Wednesday, September 12, 2007
Guess the Plot
1. In a world of living letters, Q crosses time and space to find his one true love and eternal companion . . . U.
2. New Yorker Jessica Floop moves to London, hoping for a new life and a glimpse of Hugh Grant, but instead finds herself thrust into an unintelligible world of spotted dick, bangers and lorries. And never mind trying to figure out where the line is for the Ladies' Room.
3. Tommy's parents always thought it was cute that his favorite letter was Q. But as Tommy approaches puberty, his alphabetic preference becomes an obsession that will take over his life and threaten the entire planet.
4. Quinn embarques on a Quixotic quest to res-q an acquaintance from iniquitous delinquents, but quickly finds himself in a quandary, questioning whether he's quite qooqoo.
5. Roger Swenson, mute since birth, is interrogated by the police in this short story written entirely in questions.
6. The letter Q has been kidnapped by Evil Editor, and writers can no longer send him query letters. It's a welcome respite, but all too brief, as EE's ingenious minions soon inundate him with kwery letters.
Dear Evil Editor:
In the spirit of Cervantes’s Don Quixote and Lennox’s The Female Quixote, my young adult novel [has the letter "Q" in its title.] entitled Q follows a troubled young man on a modern-day heroic quest to rescue a fair maiden from perceived threats of bloodthirsty vampires, futuristic assassins, and hedonistic frat boys.
A latch-key kid raised on a steady diet of 1980s movies, [mainly Porky's and Porky's 2, each of which he's seen dozens of times,] 15-year-old Quinn sees danger everywhere. Growing up in Philadelphia, he has long known not to open the front door for anyone, not to take candy from strangers, [When you're fifteen, it's not candy that strangers offer you.] and not to interact with the bums on the subway.
When he witnesses a figure in black climbing into the window of his neighbor and classmate Claire, he begins to suspect that sinister forces have descended upon the city to wage a concentrated assault. His suspicions strengthen when, a few days later, Claire is arrested by the police, or so they appear. [Awkward. ...so it appears or --or were they the police? would be better.] [Also, has Quinn bothered to ask Claire about the figure in black? As she hasn't been killed or kidnaped, he might suspect he was wrong about sinister forces descending.] He must save her from annihilation, eternal damnation, or a fate worse than death. His journey to find and rescue Claire [Has he determined that those weren't the police?] takes him through the mean streets of West Philadelphia, the dank yet heavily populated subway city, the riverfront undergoing mysterious revival, [Why mysterious?] and finally to the massive glass towers that crown the city’s skyline and economy. [Those glass towers are empty. The economy of Philadelphia is based entirely on cheesesteak sandwiches, Tastycakes, and soft pretzels.]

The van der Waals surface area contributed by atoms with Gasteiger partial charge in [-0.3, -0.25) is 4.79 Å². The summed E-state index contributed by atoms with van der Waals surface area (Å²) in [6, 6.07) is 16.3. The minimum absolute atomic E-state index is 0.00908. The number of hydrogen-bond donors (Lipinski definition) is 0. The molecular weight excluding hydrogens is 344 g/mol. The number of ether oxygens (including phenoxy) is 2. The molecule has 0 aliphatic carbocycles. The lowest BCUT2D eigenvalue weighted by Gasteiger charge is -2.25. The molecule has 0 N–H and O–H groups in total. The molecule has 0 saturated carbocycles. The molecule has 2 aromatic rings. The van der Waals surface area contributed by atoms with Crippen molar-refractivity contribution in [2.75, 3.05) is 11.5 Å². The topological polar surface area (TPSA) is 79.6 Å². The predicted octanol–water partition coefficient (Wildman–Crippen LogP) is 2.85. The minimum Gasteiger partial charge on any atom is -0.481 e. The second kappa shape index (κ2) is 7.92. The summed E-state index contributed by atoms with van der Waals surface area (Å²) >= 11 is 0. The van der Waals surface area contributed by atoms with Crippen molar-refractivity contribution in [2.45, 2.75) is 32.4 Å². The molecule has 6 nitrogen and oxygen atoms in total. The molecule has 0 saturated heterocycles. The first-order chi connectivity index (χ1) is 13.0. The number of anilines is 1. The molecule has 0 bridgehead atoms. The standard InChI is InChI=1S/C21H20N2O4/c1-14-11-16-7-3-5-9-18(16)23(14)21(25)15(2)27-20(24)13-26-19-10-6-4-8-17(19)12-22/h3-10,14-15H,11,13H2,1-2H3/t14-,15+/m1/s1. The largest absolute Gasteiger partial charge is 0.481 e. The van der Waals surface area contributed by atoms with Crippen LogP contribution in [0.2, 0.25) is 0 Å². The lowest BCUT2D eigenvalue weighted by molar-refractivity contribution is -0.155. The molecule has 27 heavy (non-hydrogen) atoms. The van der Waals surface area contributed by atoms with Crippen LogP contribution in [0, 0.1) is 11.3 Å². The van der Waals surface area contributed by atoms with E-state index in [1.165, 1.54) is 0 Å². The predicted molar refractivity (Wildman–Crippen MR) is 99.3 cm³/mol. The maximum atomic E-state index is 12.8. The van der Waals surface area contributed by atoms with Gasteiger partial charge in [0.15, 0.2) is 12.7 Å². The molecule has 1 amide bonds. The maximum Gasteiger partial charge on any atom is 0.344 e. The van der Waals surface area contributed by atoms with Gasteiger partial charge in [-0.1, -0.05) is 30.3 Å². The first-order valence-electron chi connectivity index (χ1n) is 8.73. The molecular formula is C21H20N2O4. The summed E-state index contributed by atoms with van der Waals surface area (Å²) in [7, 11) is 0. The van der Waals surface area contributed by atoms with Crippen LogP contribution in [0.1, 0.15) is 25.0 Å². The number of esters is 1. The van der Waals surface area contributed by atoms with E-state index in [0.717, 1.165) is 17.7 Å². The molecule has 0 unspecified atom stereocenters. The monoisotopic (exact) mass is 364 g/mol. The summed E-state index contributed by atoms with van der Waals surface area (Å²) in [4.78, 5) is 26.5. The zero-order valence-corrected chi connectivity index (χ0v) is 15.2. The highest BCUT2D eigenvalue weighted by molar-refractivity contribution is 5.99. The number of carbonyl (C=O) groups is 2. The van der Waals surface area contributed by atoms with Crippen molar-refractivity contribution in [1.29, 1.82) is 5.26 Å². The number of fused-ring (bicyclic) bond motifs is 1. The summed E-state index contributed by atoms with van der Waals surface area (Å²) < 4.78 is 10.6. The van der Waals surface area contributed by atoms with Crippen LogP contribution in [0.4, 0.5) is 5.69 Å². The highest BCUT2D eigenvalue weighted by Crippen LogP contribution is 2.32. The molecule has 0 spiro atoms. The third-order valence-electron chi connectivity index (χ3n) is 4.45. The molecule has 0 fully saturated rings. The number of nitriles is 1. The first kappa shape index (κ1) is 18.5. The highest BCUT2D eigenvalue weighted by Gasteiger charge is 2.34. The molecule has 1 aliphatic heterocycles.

Along the way, Quinn must face core-shaking questions about Claire’s identity and integrity and about his perceptions of the world. The lines between reality and imagination blur, both for Quinn and for the reader. [End that sentence after "blur."] Are those police officers genuinely out to “serve and protect”? Is the innocuous South Street goth club really just for fun? [Ditch that question.] Could the man living in a box along the Parkway really be a master of self-defense, a sage mentor to guide him? Are the dangers really all in Quinn’s mind or could he actually be the city’s savior? [Delete "really."]
Q is complete at 60,000 words.
I have a PhD in English literature with a minor specialization in 18th century British literature. I was also born and raised in Philadelphia. I would be pleased to send a detailed synopsis, sample chapters, or the entire manuscript.
I appreciate your attention and consideration, and an SASE enclosed.
I like the story and I like the query. I'm not crazy about every paragraph ending with a list; at least hold your lists to three items (the riverfront revival can go). I'd get rid of the list at the end of the first paragraph, and replace "danger" in the second paragraph with "vampires and assassins." Better to mention vampires after mentioning his movie addiction.
Even with a broken leg Jimmy Stewart tried to do something when he thought someone was in danger in the next building. Does Quinn do anything when the black figure goes in Claire's window?